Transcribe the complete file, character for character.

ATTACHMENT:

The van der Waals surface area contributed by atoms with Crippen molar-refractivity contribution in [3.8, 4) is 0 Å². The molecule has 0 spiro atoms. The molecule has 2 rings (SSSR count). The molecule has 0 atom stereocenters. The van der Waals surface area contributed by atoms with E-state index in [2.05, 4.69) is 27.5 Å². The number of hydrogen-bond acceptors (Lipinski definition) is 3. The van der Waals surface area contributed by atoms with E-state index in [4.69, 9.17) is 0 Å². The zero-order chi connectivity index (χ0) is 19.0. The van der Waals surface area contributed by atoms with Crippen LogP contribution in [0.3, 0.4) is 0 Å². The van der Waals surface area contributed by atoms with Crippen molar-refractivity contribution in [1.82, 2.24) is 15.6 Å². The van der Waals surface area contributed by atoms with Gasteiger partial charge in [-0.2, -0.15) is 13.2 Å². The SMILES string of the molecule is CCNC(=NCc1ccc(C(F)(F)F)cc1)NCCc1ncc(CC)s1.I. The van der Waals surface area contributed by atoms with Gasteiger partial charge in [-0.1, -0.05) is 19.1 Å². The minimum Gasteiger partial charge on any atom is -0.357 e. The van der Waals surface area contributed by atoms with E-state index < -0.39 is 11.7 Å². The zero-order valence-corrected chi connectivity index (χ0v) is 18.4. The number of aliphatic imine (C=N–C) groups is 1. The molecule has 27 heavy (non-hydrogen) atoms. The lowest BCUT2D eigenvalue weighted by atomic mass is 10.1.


The van der Waals surface area contributed by atoms with Crippen molar-refractivity contribution in [3.8, 4) is 0 Å². The molecule has 0 spiro atoms. The molecule has 2 rings (SSSR count). The molecule has 0 atom stereocenters. The van der Waals surface area contributed by atoms with E-state index in [2.05, 4.69) is 27.5 Å². The number of hydrogen-bond acceptors (Lipinski definition) is 3. The van der Waals surface area contributed by atoms with E-state index in [4.69, 9.17) is 0 Å². The zero-order chi connectivity index (χ0) is 19.0. The van der Waals surface area contributed by atoms with Crippen LogP contribution in [0.3, 0.4) is 0 Å². The van der Waals surface area contributed by atoms with Crippen molar-refractivity contribution in [1.82, 2.24) is 15.6 Å². The van der Waals surface area contributed by atoms with Gasteiger partial charge in [-0.2, -0.15) is 13.2 Å². The SMILES string of the molecule is CCNC(=NCc1ccc(C(F)(F)F)cc1)NCCc1ncc(CC)s1.I. The van der Waals surface area contributed by atoms with Gasteiger partial charge in [-0.1, -0.05) is 19.1 Å². The minimum Gasteiger partial charge on any atom is -0.357 e. The van der Waals surface area contributed by atoms with E-state index < -0.39 is 11.7 Å². The zero-order valence-corrected chi connectivity index (χ0v) is 18.4. The number of aliphatic imine (C=N–C) groups is 1. The molecule has 27 heavy (non-hydrogen) atoms. The lowest BCUT2D eigenvalue weighted by atomic mass is 10.1.